Acts of violence aren't always forthright or evident in our everyday exchanges which is why it is important to be most vigil of ourselves. Jealousy, greed, lust, sarcasm, insults, labeling, rudeness, a nasty tone of voice, criticism, argumentativeness, judgmentalism, negativity, putdowns, frightening others, even the silent treatment are all forms of abuse and passive aggression. At the most subtle of levels it is clear that this internal churning of mind and emotions needs to be tempered with compassion if we are ever going to progress into a place of peace.

"How far you go in life depends on your being tender with the young, compassionate with the aged, sympathetic with the striving and tolerant of the weak and strong. Because someday in your life you will have been all of these."
~ George Washington Carver (1865-1943; agricultural chemist, domestic refomer, artist, former slave, vegetarian)


Compassion is an awareness and understanding of another's pain and suffering. This worldly existence is shared by all in adversity, whether human or animal, we possess the same feelings and emotions. It is our responsibility and gift as reasoning human beings to make a conscious choice and lessen this karmic cycle for us all rather than perpetuating and creating more.

"Years ago I recognized my kinship with all living things, and I made up my mind that I was not one bit better than the meanest on the earth. I said then and I say now, that while there is a lower class, I am in it; while there is a criminal element, I am of it; while there is a soul in prison, I am not free."
~ Eugene V. Debs (1855-1926; humanitarian, political socialist, idealist, vegetarian)


War and the dinner table are excellent examples of how we have separated ourselves from the act of violence by paying someone else to do our killing for us. We have created entire aisles in the grocery store to select, purchase, "dress," and disguise the violence contained within a carnivorous diet. Our one connection with all of creation is through the experience of suffering and our shared desire towards contentment. It is suffice to say that there would be a greater reliance on plant based diets if one were forced to look into a frightened face and slit the throat of the animal they were about to eat.

"Alas, what wickedness to have one living creature fed by the death of another... in the midst of such wealth as Earth, the best of Mothers provides."
~ Pythagoras (569 BC-475 BC; philosopher, mathematician, vegetarian)


Ethnic slavery, oppression of women, and exploitation of children has been practiced for eons across continents only to later be deemed immoral and inhumane. Just because something has been practiced for generations, thousands of years even, doesn't make it right. Continuing to move forward while blindly following customs that are no longer appropriate or applicable is just as noxious, as we ourselves are the lamb being condemned to slaughter.

"The thinking man must oppose all cruel customs no matter how deeply rooted in tradition and surrounded by a halo. When we have a choice, we must avoid bringing torment and injury into the life of another, even the lowliest creature; to do so is to renounce our manhood and shoulder a guilt which nothing justifies."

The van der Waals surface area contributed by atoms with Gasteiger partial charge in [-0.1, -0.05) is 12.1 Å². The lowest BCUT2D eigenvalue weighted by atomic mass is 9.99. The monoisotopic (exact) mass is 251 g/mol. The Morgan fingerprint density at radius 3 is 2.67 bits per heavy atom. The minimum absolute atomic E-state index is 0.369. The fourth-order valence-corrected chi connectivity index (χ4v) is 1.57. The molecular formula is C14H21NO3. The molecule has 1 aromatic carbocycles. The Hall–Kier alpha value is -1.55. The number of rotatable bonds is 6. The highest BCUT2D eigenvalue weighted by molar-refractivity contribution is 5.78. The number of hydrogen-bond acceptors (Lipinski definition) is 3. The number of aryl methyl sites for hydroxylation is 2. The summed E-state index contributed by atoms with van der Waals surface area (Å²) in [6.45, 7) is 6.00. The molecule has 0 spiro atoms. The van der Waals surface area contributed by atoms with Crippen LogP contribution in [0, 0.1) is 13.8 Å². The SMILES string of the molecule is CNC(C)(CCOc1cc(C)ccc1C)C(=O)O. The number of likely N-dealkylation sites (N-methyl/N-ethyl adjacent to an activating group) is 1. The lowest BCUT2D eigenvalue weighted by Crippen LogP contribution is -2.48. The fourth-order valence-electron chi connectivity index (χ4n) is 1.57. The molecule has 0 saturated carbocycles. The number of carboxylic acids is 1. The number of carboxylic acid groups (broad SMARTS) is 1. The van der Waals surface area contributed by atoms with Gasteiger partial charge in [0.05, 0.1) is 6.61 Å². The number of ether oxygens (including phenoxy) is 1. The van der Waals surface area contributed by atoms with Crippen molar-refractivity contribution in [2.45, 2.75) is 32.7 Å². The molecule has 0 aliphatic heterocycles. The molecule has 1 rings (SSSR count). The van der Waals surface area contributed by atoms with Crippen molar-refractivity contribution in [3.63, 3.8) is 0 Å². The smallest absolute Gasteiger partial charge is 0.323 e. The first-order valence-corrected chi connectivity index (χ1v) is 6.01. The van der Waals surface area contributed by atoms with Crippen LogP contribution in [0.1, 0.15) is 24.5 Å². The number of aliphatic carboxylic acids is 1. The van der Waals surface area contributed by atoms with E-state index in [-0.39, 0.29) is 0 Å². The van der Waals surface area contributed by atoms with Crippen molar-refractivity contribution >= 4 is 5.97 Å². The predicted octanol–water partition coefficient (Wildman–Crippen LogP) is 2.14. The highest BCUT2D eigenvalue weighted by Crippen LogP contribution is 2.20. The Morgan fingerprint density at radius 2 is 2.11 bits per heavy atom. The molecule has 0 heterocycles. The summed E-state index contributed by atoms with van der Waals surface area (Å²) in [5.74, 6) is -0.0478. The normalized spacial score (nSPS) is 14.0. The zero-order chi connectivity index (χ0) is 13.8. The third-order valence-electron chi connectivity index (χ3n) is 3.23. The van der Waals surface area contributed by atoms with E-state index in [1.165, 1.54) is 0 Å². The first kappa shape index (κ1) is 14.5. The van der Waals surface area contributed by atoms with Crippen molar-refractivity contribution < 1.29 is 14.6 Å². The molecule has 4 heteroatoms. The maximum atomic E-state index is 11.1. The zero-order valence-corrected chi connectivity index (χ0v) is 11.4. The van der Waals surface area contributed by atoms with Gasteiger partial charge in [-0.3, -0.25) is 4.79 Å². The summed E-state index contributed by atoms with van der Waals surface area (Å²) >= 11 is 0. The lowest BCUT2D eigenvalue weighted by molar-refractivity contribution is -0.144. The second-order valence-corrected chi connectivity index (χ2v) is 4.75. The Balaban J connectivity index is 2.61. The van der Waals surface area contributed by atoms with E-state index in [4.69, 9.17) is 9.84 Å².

~ Rev. Dr. Albert Schweitzer (1875-1965; German missionary, Nobel Peace Prize winner, physician, philosopher-theologian, vegetarian)


Consumerism and consumption are acts of violence when there are tens of millions of people starving and homeless, yet one nation has the highest rate of childhood obesity and the greatest square footage of privately owned homes in the world. When there are wars being fought and young lives waged over natural resources, and the citizenry of that same one nation operates the largest and least energy-efficient vehicles on the market, we the people need to ask when is enough enough? Violent military action has been taken to ensure the protection of this materialistic lifestyle and mega corporations are further promoting this archetype abroad. The manner in which we choose to spend our money is a reflection of our perceived placement within society and our desire to maintain or adjust that position.

"Think of the poorest person you have ever seen and ask whether or not your next act will be of any use to that person. Civilization is the art of voluntary renunciation."
~ Mahatma K. Gandhi (1869-1948; Indian socialist, pacifist, lawyer, vegetarian)

Ahimsa, nonviolence in thought, word and deed is a level of compassion that can be found if only we take the time to still the mind and open our hearts. Making informed, conscious choices allows us to respond from a place of peace and knowing, rather than reacting out of fear and generations of misinformation. Love, respect, understanding, and appreciation for all others is vital for our continued spiritual evolution and global existence.

loka samasta sukhino bhavantu
May all being be happy and free.